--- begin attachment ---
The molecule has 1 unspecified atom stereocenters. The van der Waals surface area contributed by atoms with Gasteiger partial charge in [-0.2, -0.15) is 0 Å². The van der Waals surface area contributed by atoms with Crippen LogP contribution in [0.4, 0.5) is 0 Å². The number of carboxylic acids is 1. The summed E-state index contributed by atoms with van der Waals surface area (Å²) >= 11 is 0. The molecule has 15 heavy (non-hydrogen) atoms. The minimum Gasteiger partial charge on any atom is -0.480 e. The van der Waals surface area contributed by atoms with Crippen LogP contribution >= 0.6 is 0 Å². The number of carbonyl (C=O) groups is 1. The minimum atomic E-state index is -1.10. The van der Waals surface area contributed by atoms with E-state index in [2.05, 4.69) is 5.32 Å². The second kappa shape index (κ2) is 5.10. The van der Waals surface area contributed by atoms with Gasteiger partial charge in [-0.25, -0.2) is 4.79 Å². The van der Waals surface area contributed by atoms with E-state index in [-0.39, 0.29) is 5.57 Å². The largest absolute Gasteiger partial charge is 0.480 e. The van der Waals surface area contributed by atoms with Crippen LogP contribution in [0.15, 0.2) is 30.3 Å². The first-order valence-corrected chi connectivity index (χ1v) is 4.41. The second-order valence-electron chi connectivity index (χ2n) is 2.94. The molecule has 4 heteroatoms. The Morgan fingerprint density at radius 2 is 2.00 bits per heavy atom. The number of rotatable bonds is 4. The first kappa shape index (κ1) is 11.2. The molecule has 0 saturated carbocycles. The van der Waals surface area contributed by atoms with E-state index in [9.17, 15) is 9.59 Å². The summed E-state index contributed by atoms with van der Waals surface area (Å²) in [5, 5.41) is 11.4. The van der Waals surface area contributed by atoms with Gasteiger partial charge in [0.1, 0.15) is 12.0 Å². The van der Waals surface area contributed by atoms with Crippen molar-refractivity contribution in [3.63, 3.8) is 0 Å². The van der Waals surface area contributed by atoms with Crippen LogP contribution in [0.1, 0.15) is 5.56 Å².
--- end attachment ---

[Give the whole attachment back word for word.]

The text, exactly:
The molecule has 1 unspecified atom stereocenters. The van der Waals surface area contributed by atoms with Gasteiger partial charge in [-0.2, -0.15) is 0 Å². The van der Waals surface area contributed by atoms with Crippen LogP contribution in [0.4, 0.5) is 0 Å². The number of carboxylic acids is 1. The summed E-state index contributed by atoms with van der Waals surface area (Å²) >= 11 is 0. The molecule has 15 heavy (non-hydrogen) atoms. The minimum Gasteiger partial charge on any atom is -0.480 e. The van der Waals surface area contributed by atoms with Crippen LogP contribution >= 0.6 is 0 Å². The number of carbonyl (C=O) groups is 1. The minimum atomic E-state index is -1.10. The van der Waals surface area contributed by atoms with E-state index in [2.05, 4.69) is 5.32 Å². The second kappa shape index (κ2) is 5.10. The van der Waals surface area contributed by atoms with Gasteiger partial charge in [-0.25, -0.2) is 4.79 Å². The van der Waals surface area contributed by atoms with E-state index in [-0.39, 0.29) is 5.57 Å². The largest absolute Gasteiger partial charge is 0.480 e. The van der Waals surface area contributed by atoms with Crippen LogP contribution in [0.15, 0.2) is 30.3 Å². The first-order valence-corrected chi connectivity index (χ1v) is 4.41. The second-order valence-electron chi connectivity index (χ2n) is 2.94. The molecule has 4 heteroatoms. The Morgan fingerprint density at radius 2 is 2.00 bits per heavy atom. The number of rotatable bonds is 4. The first kappa shape index (κ1) is 11.2. The molecule has 0 saturated carbocycles. The van der Waals surface area contributed by atoms with E-state index in [9.17, 15) is 9.59 Å². The summed E-state index contributed by atoms with van der Waals surface area (Å²) in [5, 5.41) is 11.4. The van der Waals surface area contributed by atoms with Gasteiger partial charge in [0.1, 0.15) is 12.0 Å². The van der Waals surface area contributed by atoms with Crippen molar-refractivity contribution in [3.63, 3.8) is 0 Å². The van der Waals surface area contributed by atoms with Crippen LogP contribution in [0.1, 0.15) is 5.56 Å².